# Proving there exists a multiple which is not also a multiple of another given integer

I am attempting to prove the statement: "If $$n$$ is a positive integer, and you choose any subset of size $$n+1$$ from the set $$\{1,2, \cdots, 2n\}$$, it will always be possible to find two distinct elements in the subset such that one is a factor of the other".

I have found a method which works provided that the following proposition is true: if $$a < b \leq n$$ and $$a$$ does not divide $$b$$, then there exists some multiple of $$a$$ within the set $$\{n+1,n+2,...,2n\}$$ which is not also a multiple of $$b$$. How can I prove this proposition?

• $2n$ and $n$ of course
– user
Nov 13, 2018 at 13:21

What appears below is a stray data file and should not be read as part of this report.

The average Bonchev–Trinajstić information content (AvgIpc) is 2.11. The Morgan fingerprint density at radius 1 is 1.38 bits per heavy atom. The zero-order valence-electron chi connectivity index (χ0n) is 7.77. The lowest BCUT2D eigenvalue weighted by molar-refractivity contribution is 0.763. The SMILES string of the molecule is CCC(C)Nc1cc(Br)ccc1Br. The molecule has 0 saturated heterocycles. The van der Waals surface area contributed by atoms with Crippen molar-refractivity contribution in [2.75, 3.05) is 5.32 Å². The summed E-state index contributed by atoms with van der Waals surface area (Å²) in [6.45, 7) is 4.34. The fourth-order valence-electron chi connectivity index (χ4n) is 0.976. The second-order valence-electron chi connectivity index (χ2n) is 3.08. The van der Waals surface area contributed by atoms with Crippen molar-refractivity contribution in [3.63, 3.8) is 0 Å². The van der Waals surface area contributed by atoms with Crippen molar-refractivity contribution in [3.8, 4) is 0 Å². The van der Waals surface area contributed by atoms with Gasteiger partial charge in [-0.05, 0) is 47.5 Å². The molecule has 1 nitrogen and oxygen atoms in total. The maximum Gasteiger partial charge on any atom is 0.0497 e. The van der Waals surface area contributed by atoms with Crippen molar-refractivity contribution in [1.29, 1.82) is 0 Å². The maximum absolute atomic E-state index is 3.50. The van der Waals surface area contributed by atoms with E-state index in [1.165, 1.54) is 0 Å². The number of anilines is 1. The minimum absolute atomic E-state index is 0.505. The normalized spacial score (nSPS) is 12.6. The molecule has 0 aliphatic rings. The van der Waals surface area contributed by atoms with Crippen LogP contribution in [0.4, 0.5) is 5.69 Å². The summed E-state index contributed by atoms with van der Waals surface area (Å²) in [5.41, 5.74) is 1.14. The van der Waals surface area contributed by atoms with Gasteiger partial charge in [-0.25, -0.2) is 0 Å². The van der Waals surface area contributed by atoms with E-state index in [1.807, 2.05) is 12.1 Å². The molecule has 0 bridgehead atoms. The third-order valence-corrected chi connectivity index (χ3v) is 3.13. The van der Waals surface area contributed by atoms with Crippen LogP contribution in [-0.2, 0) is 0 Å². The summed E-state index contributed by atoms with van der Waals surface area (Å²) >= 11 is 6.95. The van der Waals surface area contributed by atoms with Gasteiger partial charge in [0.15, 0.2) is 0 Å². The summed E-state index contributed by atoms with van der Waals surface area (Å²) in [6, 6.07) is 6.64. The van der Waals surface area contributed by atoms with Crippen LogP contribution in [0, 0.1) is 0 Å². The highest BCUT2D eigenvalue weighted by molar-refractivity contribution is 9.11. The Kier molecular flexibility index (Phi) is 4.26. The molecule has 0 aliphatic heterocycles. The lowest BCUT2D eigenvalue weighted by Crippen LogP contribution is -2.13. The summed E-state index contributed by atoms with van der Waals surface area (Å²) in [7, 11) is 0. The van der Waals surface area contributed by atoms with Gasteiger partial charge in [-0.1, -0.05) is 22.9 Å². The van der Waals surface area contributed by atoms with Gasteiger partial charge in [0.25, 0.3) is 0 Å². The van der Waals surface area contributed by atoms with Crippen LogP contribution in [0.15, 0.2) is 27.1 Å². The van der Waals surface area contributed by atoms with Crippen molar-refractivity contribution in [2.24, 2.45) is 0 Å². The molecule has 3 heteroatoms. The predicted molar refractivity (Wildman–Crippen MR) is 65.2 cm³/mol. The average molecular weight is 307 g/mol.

• You don't mean "size $\geq 2$", but "size $>n$" perhaps? Nov 13, 2018 at 13:24

This is false. Take $$n=10$$ and pick $$\{3, 7\}$$. None of them divide each other.
• Yes, sorry, I made a typo in the question. It should say "any subset of size $n+1$". Could you have a look again? Nov 13, 2018 at 15:27
• @Prasiortle Sure. I've already tried to think of a solution to that problem using the pigeonhole principle, but I've concluded that you can't solve it using just a simple pigeonhole. The idea is to make $n$ pairs of two, and in each pair one element divides the other. But you cannot make such pairs; for example, if $n = 10$, you must put $17$ with $1$, but then you don't have anything to put $13$ with.